For decades, Anna Docimo has been ubiquitous in West Deptford - as Santa Claus at the annual toy drive she instituted in the 1990s, at the football games of West Deptford High, at civic and government meetings and store ribbon-cuttings.

But next month, at the West Deptford Township Committee's largely ceremonial reorganization meeting, Docimo won't be at the main table.

After 22 years on the committee - the last eight as the first female mayor of the 21,000-resident township - Docimo is stepping down. It is time for a change, she says.

"I've got a couple of grandchildren now, and my husband is retired. Everything just said to spend that extra time with them," said Docimo, 60, who plans to continue as director of senior services for Gloucester County.

"It is a lot of work, and I have loved it," she said. "But now is a really good time to leave."

In November, two months after Docimo - a Democrat - decided to resign, West Deptford elected two Republican committeemen, giving the GOP a 3-2 majority in local government for the first time since 1990.

Sam Cianfarini and Ray Chintall narrowly defeated two Democratic newcomers, who had replaced Democratic incumbents Hugh Garrison, who is moving, and former Deputy Mayor Len Daws, who ran as an independent after he was not renominated by his party.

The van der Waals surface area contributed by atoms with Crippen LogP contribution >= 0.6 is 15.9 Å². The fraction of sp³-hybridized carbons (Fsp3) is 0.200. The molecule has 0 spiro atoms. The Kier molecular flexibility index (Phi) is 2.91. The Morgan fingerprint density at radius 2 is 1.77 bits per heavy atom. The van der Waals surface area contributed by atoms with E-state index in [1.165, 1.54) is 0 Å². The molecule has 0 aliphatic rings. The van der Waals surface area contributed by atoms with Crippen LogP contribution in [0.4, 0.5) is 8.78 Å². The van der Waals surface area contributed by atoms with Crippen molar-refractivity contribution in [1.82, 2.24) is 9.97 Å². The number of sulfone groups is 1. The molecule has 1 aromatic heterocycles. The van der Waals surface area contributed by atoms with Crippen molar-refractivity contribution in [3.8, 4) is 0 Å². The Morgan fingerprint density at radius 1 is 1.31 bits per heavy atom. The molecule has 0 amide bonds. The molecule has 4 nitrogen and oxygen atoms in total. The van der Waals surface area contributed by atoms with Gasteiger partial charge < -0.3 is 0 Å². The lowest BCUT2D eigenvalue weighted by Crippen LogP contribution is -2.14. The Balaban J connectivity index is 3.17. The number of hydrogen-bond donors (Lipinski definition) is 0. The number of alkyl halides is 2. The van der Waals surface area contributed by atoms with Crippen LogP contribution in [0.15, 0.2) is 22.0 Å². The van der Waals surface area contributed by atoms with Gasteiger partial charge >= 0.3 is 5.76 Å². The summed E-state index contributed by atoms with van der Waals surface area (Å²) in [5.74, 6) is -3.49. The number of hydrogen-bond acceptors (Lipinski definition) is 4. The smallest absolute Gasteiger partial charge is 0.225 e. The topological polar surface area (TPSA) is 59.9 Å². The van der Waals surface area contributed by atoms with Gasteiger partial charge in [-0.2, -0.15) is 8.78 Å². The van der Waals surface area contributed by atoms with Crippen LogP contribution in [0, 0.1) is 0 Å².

Docimo was not up for reelection, nor were council members Sean Kilpatrick, a Republican, and Donna Szymborski, a Democrat. The Democratic committee will meet soon to select someone to finish Docimo's council term, which expires next fall.

Since the mayor is chosen by committee members from their own ranks, it is likely a Republican will get the job next month.

The GOP momentum did not influence her decision to retire from elected office, Docimo says, and Cianfarini takes her at her word.

"She is a neighbor of mine in West Deptford, and though we don't see eye to eye on everything, I respect her for her position as mayor and all the years she has given to the committee," said Cianfarini, a computer consultant.

"There are a lot of challenges here in West Deptford, and I think maybe Anna has decided it is better for new people to start taking them on," said Daws, a 17-year committee veteran.

Much of the upheaval in West Deptford centers around the RiverWinds recreation and housing complex.

In the 1990s, the Army Corps of Engineers sought hundreds of acres in the township, most of it former refinery land along the Delaware River, as a site to dump dredge spoils from a proposed deepening of the Delaware intended to improve shipping lanes.

Using municipal bonds, the township bought the land instead, and by 2001, it had proposals for housing, recreation and entertainment projects at the site. A community center, some housing, and most of the sports facilities were built. But with the slowed economy, a planned hotel and conference center never were constructed, and about a quarter of the land intended for housing remains dormant.

"Few people complain about the recreation facilities," Docimo said. "After all, did they really want dredging waste? But we just didn't see the downturn coming, so I understand that."